At just under 1 inch in length, Brookesia nana is thought to be the world’s smallest reptile. But this diminutive chameleon probably shouldn’t feel any self-consciousness about its size.
According to science, and relative to its size, the species has an absolutely enormous penis.
The genital dimensions of Brookesia nana were recently disclosed in a paper published in the journal Scientific Reports, which may or may not come wrapped in a brown paper bag. The chameleon, found in Madagascar, has hemipenes measuring 0.09 inches at full potential, or roughly one-tenth its entire body size. In fact, since length is measured by torso, it’s more like one-fifth.
If that weren’t enough, the chameleon’s hemipenes is actually a pair of penises. Why two? “The hemipenes serve exactly the same purpose as the mammalian penis, except that it doesn't have a tube going down it, but instead the sperm travels along a groove on the outside,” Mark Scherz, a co-author of the paper, tells Mental Floss. “Oh, and there are two of them, hence 'hemi,' and they are stored inside the body and one is everted during mating.”
Reptiles appear to have hemipenes owing to a genetic blueprint that takes its cues from hind (twin) legs. Practically speaking, they may alternate one hemipenis with the other, or use whichever one provides the best opportunity, depending on their position in relation to the female. Some reptiles, like snakes, may use their hemipenis to manufacture a mating plug that keeps other males from reproducing with the same female.
Why did nature provide such an endowment? The paper’s lead author, Frank Glaw of Germany’s Zoologische Staatssammlung München, asserts that the males need to make up for their overall size disadvantage with females that typically measure 1.13 inches in length. Scherz says that while Brookesia nana probably evolved into being small in response to the scant island resources available to them, their hemipenes needed to remain robust in order to copulate successfully. The male rides around on a female’s back until mating occurs. Given the physical proximity issues, larger hemipenes makes sense. In layperson’s terms, evolution had to make sure the hot dog still fit the bun.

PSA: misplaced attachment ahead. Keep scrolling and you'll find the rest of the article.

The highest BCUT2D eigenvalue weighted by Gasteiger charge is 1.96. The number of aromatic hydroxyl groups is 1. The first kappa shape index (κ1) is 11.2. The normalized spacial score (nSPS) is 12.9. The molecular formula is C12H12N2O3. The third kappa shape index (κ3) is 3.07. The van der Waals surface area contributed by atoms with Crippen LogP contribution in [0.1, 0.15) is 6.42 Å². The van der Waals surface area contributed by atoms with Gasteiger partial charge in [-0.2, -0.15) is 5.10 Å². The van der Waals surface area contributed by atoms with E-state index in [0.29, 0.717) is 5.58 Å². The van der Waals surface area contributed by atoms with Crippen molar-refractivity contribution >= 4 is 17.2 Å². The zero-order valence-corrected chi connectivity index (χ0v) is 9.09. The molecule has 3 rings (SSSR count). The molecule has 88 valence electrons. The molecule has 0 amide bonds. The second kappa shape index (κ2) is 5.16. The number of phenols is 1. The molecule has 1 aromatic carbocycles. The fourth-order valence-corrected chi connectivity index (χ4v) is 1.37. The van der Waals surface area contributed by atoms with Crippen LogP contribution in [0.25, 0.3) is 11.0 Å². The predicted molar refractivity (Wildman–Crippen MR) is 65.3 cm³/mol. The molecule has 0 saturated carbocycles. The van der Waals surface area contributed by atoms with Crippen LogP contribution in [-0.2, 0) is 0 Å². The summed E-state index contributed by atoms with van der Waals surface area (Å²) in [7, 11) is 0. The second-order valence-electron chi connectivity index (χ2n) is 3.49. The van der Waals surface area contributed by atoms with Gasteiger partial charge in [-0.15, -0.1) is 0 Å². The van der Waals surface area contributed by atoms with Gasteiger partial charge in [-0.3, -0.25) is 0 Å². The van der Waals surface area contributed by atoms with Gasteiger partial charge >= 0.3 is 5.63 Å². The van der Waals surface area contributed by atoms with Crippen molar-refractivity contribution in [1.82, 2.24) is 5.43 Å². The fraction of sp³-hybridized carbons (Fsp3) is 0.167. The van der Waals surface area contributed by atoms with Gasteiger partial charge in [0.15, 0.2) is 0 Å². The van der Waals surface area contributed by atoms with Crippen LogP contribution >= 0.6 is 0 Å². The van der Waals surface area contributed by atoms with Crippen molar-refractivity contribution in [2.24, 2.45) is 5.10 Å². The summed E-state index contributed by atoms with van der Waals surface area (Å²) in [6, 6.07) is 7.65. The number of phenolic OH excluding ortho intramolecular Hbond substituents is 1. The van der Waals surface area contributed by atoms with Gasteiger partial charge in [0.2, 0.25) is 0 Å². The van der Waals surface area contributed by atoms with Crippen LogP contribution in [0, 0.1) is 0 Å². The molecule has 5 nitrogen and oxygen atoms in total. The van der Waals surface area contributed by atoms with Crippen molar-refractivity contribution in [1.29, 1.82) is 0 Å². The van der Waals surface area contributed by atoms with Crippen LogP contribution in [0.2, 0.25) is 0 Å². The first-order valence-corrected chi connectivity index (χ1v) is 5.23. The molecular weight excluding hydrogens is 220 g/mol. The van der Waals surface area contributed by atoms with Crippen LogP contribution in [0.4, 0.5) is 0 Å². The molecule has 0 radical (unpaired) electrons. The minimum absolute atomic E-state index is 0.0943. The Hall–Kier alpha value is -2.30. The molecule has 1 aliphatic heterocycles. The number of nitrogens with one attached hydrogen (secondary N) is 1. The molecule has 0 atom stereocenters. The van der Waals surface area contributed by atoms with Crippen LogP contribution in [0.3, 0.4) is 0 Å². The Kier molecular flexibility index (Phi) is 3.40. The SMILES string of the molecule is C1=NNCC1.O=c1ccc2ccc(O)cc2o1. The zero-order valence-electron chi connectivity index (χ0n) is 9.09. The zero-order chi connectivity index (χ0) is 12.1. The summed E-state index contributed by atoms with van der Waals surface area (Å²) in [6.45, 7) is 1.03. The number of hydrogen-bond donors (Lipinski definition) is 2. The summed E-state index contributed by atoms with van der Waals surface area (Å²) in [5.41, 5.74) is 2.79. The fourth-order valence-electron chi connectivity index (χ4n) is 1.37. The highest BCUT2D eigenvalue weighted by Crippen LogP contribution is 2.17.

We asked Scherz the obvious question: How large would a human’s penis be using the same relative size as the magnificently named B. nana? “Funnily enough, I hadn't done this math before, but I just did a back-of-the-envelope calculation and, based just on torso length, because legs are not part of the 'body' length we measure in chameleons … for a 6-foot, 2-inch man, it would be 17 cm, so 6.69 inches. Which, although above average for humans, is not so far above average to be ludicrous.”
B. nana can certainly strut around a locker room without shame. But the real bragging rights go to Brookesia tuberculata, another chameleon species that has hemipenes roughly one-third of its torso. In human terms, that would be positively equine. “The hemipenis of Brookesia tuberculata, on the other hand, would be 29 cm, so roughly 1 foot," Scherz says.